Johnson & Johnson started their United States human safety trials for its COVID-19 vaccine candidate on Thursday, after relatively successful studies on the vaccine’s effect on monkeys.
The vaccine chosen during the study on monkeys was the best-performing vaccine candidate, with it offering very strong protection in just one dose.
During the study, all six animals who got the vaccine candidate were fully protected from different lung diseases, whilst five out of six animals were protected from infection that was present because of a virus, with the latter being tested through nasal swabs.
The study was published in the journal Nature.
In an interview with Reuters, Johnson & Johnson’s chief scientific officer Dr Paul Stoffels said that the tests give the company “confidence that we can test a single-shot vaccine in this epidemic and learn whether it has a protective effect in humans”.
The multinational corporation claimed that it had commenced very early-stage human trials in the United States and Belgium, aiming to test the candidate in over 1,000 healthy adults who are aged 18 to 55 years.
The corporation also aims to test the vaccine candidate on adults that are 65-years-old and older.
The United States government is backing Johnson & Johnson’s efforts to formulate a vaccine, providing the corporation with $456 million (€387.90 million) in funding, as the government continues to spend more on several companies to speed the production of a vaccine.
As of July 29, the United States has had 4,568,037 cases of COVID-19, with 2,169,153 active cases and 153,840 deaths.
Stoffels also added that previous tests of this type of vaccine in other diseases showed that a second shot added to the initial one significantly adds to protection against the diseases.
However, during a pandemic, a single-shot vaccine is very advantageous, as it avoids the need for people to return for a second dose of the vaccine.
The company is planning on tackling the question of whether to offer one or two doses during its first phase of trials.
Depending on the results of the trials, Johnson & Johnson aim to start their third phase of testing for the single-shot vaccine candidate in the second half of September, with the company also starting their third phase of testing for two shots of the vaccine, Stoffels claimed.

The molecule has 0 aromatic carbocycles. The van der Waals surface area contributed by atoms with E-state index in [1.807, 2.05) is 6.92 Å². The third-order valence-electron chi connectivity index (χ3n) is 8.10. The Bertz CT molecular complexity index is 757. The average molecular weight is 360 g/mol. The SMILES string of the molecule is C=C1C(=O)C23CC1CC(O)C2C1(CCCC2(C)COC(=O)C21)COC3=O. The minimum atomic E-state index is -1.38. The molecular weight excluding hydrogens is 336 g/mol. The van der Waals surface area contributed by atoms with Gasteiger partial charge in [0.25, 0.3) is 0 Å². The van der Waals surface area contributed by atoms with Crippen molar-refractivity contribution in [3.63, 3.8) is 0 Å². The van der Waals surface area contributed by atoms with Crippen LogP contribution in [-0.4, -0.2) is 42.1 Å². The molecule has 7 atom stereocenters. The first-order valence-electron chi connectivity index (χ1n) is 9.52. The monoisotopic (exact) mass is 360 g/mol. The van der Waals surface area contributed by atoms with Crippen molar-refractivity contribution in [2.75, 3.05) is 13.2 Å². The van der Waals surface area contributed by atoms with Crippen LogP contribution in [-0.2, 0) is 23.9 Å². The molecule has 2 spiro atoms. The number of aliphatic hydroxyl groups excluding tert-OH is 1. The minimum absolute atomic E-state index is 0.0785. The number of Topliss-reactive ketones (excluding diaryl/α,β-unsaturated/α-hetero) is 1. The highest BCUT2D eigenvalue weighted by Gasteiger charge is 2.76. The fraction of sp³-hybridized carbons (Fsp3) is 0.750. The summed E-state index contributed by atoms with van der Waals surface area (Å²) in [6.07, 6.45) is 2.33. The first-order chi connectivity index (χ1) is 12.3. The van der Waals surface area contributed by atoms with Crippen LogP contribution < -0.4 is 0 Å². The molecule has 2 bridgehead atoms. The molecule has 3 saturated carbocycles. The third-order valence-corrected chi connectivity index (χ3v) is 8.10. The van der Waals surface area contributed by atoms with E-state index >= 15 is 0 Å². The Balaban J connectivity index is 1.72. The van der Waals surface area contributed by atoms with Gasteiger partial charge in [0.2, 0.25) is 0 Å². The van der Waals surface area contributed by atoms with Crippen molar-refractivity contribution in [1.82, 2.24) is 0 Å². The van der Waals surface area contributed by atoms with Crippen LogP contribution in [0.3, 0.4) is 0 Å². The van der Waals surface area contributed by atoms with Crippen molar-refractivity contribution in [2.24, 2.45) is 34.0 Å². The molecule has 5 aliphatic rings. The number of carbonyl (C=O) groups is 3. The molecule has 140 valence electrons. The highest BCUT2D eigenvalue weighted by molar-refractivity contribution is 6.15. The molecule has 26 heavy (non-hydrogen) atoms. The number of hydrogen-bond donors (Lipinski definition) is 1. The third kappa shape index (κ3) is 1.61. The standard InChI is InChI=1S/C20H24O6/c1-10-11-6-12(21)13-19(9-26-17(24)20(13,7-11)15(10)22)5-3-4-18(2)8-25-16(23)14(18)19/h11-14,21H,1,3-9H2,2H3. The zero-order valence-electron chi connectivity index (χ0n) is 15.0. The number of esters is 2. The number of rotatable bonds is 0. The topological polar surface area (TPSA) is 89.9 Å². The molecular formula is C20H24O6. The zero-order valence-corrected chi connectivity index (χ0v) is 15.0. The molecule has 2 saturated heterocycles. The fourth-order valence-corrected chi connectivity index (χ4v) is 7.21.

The vaccine candidate being utilised makes use of a common cold virus, referred to as adenovirus type 26 or Ad26 to ferry coronavirus proteins into cells found in the body, which will then cause the body to form an immune system which defends the body against the virus.
During the monkey study, scientists from both Johnson & Johnson and Harvard’s Beth Israel Deaconess Medical Centre researched seven different types of medical drugs that have the potential to become vaccines in 32 animals.
These were then compared to the results of 20 control animals that were given placebo shots.
Just six weeks later, all of the animals were then exposed to COVID-19, with all of the 20 animals that received these placebo shots developing very high levels of the virus in their lungs, found through nasal swabs.
After the best-performing vaccine candidate was used, none of the animals had the virus in their lungs, with just one animal having very low levels of the virus after nasal swabbing. According to lab tests, all of the animals had developed antibodies that were capable of neutralising the virus after just one shot of the potential vaccine.
Dr Dan Barouch, a vaccine researcher at Beth Isreal Deaconness claimed that “This study shows that even just a single immunisation with the Ad26 vaccine leads to neutralising antibody responses and robust protection of monkeys against COVID-19.”